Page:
Consider the SailboatConsider the sailboat plying the waters off Waikiki.
With its billowy sails unfurling in the wind, a bow pointed toward the wide-open oceanic spaces of points unknown, the sailboat evokes a certain set of feelings and passions and desires. There are few images as iconic.
For some, the sailboat represents romance—locales of tropical and forbidden places.
For some, the sailboat represents a quest—a big adventure on the high seas.
For others, the sailboat represents freedom—getting away from everyday responsibilities and obligations that are, somehow, only land-based.
For still others, the departing sailboat represents arrival—in the sense that you’ve “made it.”
For some, like my friend, author Patricia Wood, the sailboat is her home. And people respond, “Oh, how lucky!” “How dreamy.” “Oh, the life.” “I wish.”
But why and how did the sailboat come to evoke such images?
In The Art of Travel, Alain de Botton pays homage to the many forms of transportation. He quotes the French poet Baudelaire, “Carriage, take me with you! Ship, steal me away from here! Take me far, far away. Here the mud is made of our tears!”
In this, he’s saying the ship and train and airplane all represent the thing that will lead a person to another, happier life. The sailboat, in essence, is the key to happiness.
Baudelaire asks, “Those large and beautiful ships, invisibly balanced (hovering) on tranquil waters, those hardy ships that look dreamy and idle, don’t they seem to whisper to us in silent tongues: ‘When shall we set sail for happiness?’”
Last week, Pat invited me to sail with her, and I was happy to do so. It was time for Orion’s annual buoy run—a requirement by the Ala Moana harbormaster to prove that the ship was seaworthy, a requirement for all the boats in the harbor.
To prepare, we freed the sails from their canvas covers. We removed the bonnets from teak railings. Removed canvas awnings from the cockpit. Checked gauges. Secured the coffeemaker and microwave oven with bungee cords. Located life-jackets and life-saving rings. Topped off the gas tank. Water tank. Snuggled cats in kitty carriers and stowed them away in the forward cabin. Unplugged a fat snake of a cord—land-based electricity. Un-tied and coiled lines. Pulled in bumpers.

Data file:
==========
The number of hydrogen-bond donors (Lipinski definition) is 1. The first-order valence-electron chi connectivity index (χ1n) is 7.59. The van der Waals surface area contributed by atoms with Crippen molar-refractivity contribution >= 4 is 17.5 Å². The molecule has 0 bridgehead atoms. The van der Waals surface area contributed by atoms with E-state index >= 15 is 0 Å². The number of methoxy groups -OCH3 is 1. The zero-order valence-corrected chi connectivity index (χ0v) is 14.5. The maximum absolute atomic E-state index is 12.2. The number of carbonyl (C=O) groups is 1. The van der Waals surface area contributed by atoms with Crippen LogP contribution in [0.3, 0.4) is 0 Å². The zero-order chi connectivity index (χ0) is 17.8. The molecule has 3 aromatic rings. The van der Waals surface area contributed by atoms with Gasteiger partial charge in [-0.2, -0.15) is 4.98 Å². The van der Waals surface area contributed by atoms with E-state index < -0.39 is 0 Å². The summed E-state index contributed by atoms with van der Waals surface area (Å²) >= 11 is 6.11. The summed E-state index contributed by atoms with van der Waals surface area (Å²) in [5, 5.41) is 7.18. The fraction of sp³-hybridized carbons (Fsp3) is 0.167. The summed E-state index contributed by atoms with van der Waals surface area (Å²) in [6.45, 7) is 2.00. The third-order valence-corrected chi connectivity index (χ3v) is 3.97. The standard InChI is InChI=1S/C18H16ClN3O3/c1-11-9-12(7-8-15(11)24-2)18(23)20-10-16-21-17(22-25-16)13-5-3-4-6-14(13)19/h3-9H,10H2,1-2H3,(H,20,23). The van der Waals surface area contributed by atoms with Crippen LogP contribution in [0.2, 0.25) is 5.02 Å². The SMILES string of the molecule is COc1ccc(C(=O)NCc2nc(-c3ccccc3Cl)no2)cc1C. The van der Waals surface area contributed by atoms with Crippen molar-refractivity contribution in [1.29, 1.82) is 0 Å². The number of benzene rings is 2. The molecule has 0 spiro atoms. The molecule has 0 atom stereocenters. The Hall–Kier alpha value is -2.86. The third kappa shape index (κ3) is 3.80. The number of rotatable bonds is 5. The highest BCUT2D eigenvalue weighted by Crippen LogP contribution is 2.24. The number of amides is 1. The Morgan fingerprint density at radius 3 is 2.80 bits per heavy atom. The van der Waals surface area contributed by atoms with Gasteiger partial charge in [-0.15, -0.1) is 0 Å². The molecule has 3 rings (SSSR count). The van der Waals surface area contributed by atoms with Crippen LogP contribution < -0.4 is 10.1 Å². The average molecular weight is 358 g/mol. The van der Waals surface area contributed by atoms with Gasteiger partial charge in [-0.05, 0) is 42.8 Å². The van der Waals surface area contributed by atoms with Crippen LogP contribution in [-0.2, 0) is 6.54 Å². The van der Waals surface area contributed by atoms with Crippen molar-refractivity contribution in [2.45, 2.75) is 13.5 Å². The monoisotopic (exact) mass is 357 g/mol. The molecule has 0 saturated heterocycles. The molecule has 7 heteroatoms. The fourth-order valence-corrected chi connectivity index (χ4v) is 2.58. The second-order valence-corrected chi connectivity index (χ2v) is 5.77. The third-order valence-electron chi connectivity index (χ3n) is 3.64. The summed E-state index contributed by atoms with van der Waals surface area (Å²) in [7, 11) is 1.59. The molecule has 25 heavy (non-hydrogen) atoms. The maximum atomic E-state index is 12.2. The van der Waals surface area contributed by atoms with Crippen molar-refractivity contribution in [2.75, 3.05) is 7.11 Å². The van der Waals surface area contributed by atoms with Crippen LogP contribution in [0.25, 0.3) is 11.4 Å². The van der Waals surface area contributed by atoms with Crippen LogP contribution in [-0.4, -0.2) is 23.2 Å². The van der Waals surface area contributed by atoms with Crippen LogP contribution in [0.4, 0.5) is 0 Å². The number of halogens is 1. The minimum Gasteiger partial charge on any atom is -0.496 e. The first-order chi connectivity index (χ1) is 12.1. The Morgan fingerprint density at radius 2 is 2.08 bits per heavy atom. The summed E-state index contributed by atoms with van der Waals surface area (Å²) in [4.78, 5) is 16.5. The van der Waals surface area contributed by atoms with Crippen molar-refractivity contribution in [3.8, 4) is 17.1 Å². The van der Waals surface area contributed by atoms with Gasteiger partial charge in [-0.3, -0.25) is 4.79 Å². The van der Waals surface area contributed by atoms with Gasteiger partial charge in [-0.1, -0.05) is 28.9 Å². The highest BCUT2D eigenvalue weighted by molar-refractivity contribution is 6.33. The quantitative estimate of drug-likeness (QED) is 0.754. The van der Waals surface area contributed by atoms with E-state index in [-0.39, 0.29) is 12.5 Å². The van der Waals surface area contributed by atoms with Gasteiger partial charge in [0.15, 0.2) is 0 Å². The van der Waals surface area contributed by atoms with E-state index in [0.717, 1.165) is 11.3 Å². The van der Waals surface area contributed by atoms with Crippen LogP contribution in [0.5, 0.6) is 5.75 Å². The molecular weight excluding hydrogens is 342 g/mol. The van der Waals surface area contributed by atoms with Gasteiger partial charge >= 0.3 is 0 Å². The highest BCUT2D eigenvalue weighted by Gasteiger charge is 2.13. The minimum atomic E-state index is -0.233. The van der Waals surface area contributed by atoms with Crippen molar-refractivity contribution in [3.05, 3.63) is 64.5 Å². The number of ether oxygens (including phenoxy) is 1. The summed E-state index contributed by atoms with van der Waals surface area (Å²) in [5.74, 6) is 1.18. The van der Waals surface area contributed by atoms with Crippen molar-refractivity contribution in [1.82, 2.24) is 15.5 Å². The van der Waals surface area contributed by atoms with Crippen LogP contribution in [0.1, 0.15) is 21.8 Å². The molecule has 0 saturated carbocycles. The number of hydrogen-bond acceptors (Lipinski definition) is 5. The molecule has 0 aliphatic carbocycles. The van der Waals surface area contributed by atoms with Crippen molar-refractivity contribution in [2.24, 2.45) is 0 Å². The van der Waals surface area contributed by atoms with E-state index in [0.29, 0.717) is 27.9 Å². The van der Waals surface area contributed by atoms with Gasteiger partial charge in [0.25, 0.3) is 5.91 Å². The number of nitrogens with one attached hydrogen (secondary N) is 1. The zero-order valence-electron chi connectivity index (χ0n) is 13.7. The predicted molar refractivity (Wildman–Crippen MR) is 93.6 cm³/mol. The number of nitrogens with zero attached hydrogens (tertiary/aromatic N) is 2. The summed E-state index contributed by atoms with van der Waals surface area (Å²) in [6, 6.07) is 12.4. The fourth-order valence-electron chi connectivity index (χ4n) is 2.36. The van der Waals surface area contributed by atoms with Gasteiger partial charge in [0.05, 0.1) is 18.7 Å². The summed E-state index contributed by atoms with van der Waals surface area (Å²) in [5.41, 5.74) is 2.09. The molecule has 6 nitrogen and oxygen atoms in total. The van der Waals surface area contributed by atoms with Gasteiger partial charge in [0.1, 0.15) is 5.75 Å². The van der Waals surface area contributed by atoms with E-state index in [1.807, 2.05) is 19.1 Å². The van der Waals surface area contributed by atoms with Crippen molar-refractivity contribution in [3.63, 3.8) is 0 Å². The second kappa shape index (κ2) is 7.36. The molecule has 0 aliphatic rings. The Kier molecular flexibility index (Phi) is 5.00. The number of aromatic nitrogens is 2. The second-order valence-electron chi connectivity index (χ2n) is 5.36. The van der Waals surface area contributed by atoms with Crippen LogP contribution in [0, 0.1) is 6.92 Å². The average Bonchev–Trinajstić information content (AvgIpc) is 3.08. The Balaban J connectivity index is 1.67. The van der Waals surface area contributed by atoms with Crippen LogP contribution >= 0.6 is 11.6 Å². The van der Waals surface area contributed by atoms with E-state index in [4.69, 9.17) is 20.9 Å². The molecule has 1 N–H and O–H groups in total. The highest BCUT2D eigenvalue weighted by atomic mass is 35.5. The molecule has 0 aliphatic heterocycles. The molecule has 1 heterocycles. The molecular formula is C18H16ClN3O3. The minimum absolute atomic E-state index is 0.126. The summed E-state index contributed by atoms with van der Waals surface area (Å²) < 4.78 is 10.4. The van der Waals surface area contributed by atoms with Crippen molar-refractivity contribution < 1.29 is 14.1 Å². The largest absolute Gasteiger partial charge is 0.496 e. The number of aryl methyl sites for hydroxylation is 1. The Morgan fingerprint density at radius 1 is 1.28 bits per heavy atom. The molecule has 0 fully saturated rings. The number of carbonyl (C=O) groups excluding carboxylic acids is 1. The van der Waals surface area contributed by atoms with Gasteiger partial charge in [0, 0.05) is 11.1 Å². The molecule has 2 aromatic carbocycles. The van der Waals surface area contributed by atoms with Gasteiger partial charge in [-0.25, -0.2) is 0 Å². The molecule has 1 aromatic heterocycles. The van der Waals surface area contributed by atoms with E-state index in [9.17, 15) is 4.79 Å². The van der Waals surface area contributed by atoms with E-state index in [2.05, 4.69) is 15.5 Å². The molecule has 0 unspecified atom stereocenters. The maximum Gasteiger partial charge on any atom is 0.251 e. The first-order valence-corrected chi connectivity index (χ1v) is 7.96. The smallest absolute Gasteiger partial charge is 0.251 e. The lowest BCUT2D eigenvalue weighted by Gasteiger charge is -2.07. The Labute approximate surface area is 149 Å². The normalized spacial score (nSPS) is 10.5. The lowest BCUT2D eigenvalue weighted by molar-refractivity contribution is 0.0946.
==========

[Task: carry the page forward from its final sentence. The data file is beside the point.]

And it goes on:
There sure was a lot of work to do to go sailing, I suggested. That’s not all, Pat informed me. Even when you’re not sailing, there’s the daily pumping of the bilge. Weekly scrub-down of teak. A 250-gallon water tank that needs filling. Engine that needs periodic running. Gen-set inspections. Monthly bottom cleaning to scrape off barnacles and tickle the tentacles of squid to discourage them from making a home in a boat’s many through hulls. And, of course, there is the incessant and obsessive search for leaks.
Maybe it’s the exotic that makes sailboats such an alluring image. The language might as well be foreign. Starboard. Port. Fo’c’sle. Bowsprit. Mizzen. Jib.
We motored out of the harbor aboard the 48-foot Celestial Ketch, past the harbormaster, yelling and waving our arms, “Look, we’re sailing.”
We passed the buoy. Check.
We sailed upwind—tacking, I guess that’s called—and the anemometer clocked wind speeds of up to 26 knots. We watched wedge-tailed shearwaters skim the ocean’s surface, chasing flying fish. We looked for spinner dolphins—none. We saw red-footed boobies and brown boobies and white terns. All the while clouds drizzled over the valleys behind Waikiki like icing trickling down a pound cake. But, for us, we sailed under generally clear skies. We hit a pretty good wind line at Diamond Head, heard the cats howling their protest below, and turned around.
There were six of us on board, not counting the cats, and I can say with surety that all six—again, not counting the cats—were quite pleased to be there. We were, simply, happy.
There would be work to put the boat back together when we got back to the dock. We’d have to hose her down. Lower the sails. Re-cover the railings and cockpit. Hose out the kitty carrier. And, basically, re-assemble the house.
It’s not that sailing is easy, I learned, but for thousands of years, we have set sail to faraway lands in search of riches, adventure, discoveries, romance and freedom, and I have no doubt we will continue to do so. Some experiences are worth the effort.